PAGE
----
Tuesday, June 25, 2013
Love with Wrinkles
I was in a bit of a funk on Saturday. I'm coming up on one of those "milestone birthdays" in a few months, and it's bugging me more than I thought it would.
Truthfully - I don't mind being older. I am grateful for the wisdom I've gained through the years, and I'm pretty happy with who I've become.
I do, however, mind looking older. The smile lines around my eyes are getting dangerously close to the ones around the corners of my mouth, and my body is not as responsive to my attempts to get in better shape as it once was.
That's what was bugging me Saturday. And on top of it all, I was mad that it bothered me so much - because I understand that there are LOTS of things that are more important.
So - as I was praying before bed on Saturday night, I asked my Heavenly Father to help me put things in perspective so that it wouldn't be such a big deal. I also asked for help seeing myself as He sees me.
On Sunday morning, I was getting all of the kiddos ready for church. I changed Kate's diaper and then let her run around a bit before putting on her dress. As I watched her move around, I marveled at the little muscles in her back. I, once again, was stunned by her beautiful blue eyes and dark lashes. As I admired the beauty of this little daughter of mine, that quiet voice in my heart and mind that I have come to know throughout the years whispered, "She's JUST like you." So I looked closer. Her cheeks, her smile, the shape of her eyes - she looks just like I did at her age. Not only that, but she acts just like me.
As I figuratively stepped back and thought a bit, I wondered if this was how my Heavenly Father feels when He watches me. Does He ever say, "Wow. Look at how her eyes crinkle up when she smiles!" Does He love to hear me sing? Is He so proud of me when I am kind? Does He take note of the ways I am like Him? In that moment I felt thoroughly loved, and that lesson would have been enough.
But - there was more in store for me. As I sat in church with my family, still feeling my hug from heaven, I listened as the speaker shared a quote from CS Lewis:
“To love at all is to be vulnerable. Love anything and your heart will be wrung and possibly broken. If you want to make sure of keeping it intact you must give it to no one, not even an animal. Wrap it carefully round with hobbies and little luxuries; avoid all entanglements. Lock it up safe in the casket or coffin of your selfishness. But in that casket, safe, dark, motionless, airless, it will change. It will not be broken; it will become unbreakable, impenetrable, irredeemable. To love is to be vulnerable.”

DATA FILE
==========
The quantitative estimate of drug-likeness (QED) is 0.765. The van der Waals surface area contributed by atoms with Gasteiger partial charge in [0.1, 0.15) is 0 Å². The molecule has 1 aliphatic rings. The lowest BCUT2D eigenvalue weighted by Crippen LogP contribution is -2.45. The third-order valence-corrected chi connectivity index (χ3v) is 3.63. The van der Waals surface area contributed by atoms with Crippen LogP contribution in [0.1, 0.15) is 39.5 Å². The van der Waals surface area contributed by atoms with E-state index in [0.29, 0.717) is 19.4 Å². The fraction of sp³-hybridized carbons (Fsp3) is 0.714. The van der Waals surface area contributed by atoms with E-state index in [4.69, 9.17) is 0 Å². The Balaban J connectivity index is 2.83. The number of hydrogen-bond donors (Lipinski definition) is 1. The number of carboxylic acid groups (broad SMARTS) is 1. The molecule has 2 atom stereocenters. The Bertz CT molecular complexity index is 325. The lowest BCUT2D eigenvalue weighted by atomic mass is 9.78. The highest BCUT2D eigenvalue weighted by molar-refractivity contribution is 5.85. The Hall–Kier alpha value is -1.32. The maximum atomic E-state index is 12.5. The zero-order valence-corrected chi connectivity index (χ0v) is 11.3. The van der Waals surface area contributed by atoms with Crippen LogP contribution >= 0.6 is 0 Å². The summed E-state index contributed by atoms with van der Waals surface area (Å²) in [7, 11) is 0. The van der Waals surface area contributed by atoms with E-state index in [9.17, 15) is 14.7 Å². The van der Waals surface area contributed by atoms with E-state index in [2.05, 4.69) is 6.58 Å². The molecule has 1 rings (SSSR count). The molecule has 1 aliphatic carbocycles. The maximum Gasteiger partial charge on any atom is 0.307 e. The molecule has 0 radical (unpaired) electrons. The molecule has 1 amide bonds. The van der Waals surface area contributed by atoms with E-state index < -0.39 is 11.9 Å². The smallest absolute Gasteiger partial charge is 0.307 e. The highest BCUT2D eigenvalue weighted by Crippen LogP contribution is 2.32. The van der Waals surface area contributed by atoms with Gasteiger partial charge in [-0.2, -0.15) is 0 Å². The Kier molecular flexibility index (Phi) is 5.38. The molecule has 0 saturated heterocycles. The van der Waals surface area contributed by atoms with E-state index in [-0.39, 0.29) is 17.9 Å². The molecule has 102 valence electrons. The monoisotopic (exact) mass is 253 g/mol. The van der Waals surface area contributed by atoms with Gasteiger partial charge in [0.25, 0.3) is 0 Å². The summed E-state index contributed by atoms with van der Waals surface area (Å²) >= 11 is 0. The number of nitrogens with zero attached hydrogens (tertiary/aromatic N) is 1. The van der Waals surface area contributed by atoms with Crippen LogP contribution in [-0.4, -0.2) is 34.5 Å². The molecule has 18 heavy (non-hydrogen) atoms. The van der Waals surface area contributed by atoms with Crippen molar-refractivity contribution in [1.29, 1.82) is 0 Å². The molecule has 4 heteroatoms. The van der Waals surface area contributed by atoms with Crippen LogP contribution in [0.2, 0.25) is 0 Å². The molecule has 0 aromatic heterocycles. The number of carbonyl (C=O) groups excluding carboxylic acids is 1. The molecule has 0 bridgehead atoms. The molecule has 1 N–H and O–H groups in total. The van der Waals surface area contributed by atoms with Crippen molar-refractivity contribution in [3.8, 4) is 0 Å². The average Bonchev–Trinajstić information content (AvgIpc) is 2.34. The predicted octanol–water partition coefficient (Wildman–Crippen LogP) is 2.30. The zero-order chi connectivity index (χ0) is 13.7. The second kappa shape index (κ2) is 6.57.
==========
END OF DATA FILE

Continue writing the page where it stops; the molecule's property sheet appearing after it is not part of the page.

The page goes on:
I let this sink deep for a moment and thought about how often I have ideas of things I want to do to show other people that I care: sometimes just a hug, or a letter, or a batch of cookies. I also thought about how often I hold back because I don't want the other person to feel weird or awkward if I'm "too friendly." I thought about Camilla Kimball's advice to "never suppress a generous thought", and decided that I'm done with holding back. Yeah - some people are going to think I'm weird, but I think I'm ok with that. I'll just be the weird friendly lady with wrinkly eyes. No problem.
After church, I was home with my family, still feeling wonderful from the morning's epiphanies, when I got a chance to immediately apply these ideas.
I'm still kind of stunned that this actually happened, but there was a knock on our door about 30 minutes after we got home. When my son opened the door, I saw a young teenage girl we had never seen before, who I figured was probably selling something door to door for a sports team or something. When my husband and I came to the door, she had tears in her eyes and said, "I need help."
We invited her in, and she told us that she was lost and her feet hurt. She had no shoes on. She wanted a ride to her friend's house. When she began dodging my questions about her parents, I knew something was wrong and invited her into the study to talk with me privately. I asked her if there was a reason she did not want to go home, and she began to cry. Remembering my new resolution, I took that sweet girl in my arms and I hugged her.
I got her some water and some lunch and bandaged her blistered feet. It was hot outside and she had been walking barefoot. As we talked, she began to share things with me. Long story short, she had run away from her parents after a disagreement and become lost. She was afraid they were going to be angry with her. Because of my educational background and some experiences I've had, I suspected that she was struggling with a mental health condition and asked a few questions about that. She confirmed my suspicions, and we talked pretty openly about it. Someone that I am close to struggles with the same condition, and I was familiar with the feelings and thought patterns she was experiencing.
A couple of hours later, she was calm and ready to go home. My boys found out that it had been her birthday the day before, and loaded her up with stuffed animals and a pair of flip flops to wear home. We were able to reunite her with her parents in the presence of a very kind local sheriff, who would make sure that all was well at home when she returned.
After she left, I thought about this experience - a lot. What are the chances that she would come to our door? She came to a home where her mental and emotional condition was understood, on the very day that I had resolved to reach out and love others more. I could feel the love that God had for her, and marveled at how she had been watched over and given such a soft place to land. I was grateful at getting to play a part in the miracle. Most of all, by witnessing with my own eyes how much He loved her, I realized once again how much He loves me.
So - if I happen to spontaneously hug you next time I see you, don't think I'm too weird, ok? I'm just sharing the love.